Q. Will my eggplant plant continue to produce through the fall and winter?
A. They will produce all the way until later in the fall but produce fruit more slowly.
|Young or immature eggplant in juvenile or growth stage with no flowering. As it reaches maturity it will flower.|
Although eggplants will keep growing and flowering, they are more productive if cut back and allowed to regrow during late summer. Cut plants to about 8 to 12 inches in early August, cutting them at a crotch and allowing them to regrow. When you do this it is like giving them a kick in the pants to grow. Their root system is oversized for their top (root to shoot ratio) and they will shift their growth to a more juvenile stage and put on more top growth. When the growth of the top of the plant begins to slow (more favorable root to shoot ratio) then will flower again. Pruning them now removes plant parts that are infested or have alot of damage.
This will mean you need to fertilize after pruning and keep the soil moist to force them to regrow. The second crop will be ready to harvest in about six weeks after cutting back. In some parts of the country eggplants are sometimes trellised and sheared for increased yield and quality later in the season.
The ideal temperatures for eggplant will be 70 to 80F during the day and night time temperatures between 65 to 70F. Very few locations will give those exact types of temperatures. Obviously they will do well in temperatures higher and lower than this. Fruit abortion begins at about 95F with some varieties even though the plant itself can handle heat.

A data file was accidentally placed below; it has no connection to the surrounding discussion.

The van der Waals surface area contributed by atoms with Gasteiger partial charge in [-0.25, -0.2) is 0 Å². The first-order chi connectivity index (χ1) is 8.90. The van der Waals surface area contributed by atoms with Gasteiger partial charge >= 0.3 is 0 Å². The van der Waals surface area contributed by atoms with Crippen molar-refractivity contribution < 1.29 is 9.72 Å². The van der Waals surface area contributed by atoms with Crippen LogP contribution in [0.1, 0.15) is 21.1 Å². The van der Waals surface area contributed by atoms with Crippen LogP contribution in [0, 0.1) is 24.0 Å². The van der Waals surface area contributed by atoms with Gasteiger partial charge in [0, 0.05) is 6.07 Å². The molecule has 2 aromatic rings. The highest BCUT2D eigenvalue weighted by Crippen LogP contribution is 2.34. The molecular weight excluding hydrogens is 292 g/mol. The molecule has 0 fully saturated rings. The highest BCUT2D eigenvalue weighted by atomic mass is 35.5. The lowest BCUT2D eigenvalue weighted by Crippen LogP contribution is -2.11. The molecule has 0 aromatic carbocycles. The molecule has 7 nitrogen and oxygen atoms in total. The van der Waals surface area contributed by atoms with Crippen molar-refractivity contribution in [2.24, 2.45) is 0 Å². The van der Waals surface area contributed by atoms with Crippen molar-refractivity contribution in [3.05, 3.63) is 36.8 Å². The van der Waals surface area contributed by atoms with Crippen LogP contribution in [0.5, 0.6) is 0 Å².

As temperatures get lower than ideal in the fall, eggplant will still set fruit but fruit set is not as reliable and the development of fruit is slower. Eggplant is generally considered more sensitive to cooler temperatures than its cousins, tomatoes and peppers. Flowers will consistently set fruit down to 60 F night time temperatures.
Night time temperatures below 60 F will mean fewer fruit will be set as temperatures get lower. Eggplants begin to get chilling injury at temperatures below 50 F.
Staking may be necessary if plants get big and full of fruit. Fruit touching the ground will tend to spoil. Harvest fruit when they are one third full size. Over mature fruit will be spongy, the seeds begin to harden and the fruit surface becomes dull rather than shiny.
Fruit can be snapped off of the plant but they will keep longer if they are cut at the spiny stem. Leave the "cap" attached. Mulching plants will help to set fruit and improve fruit quality.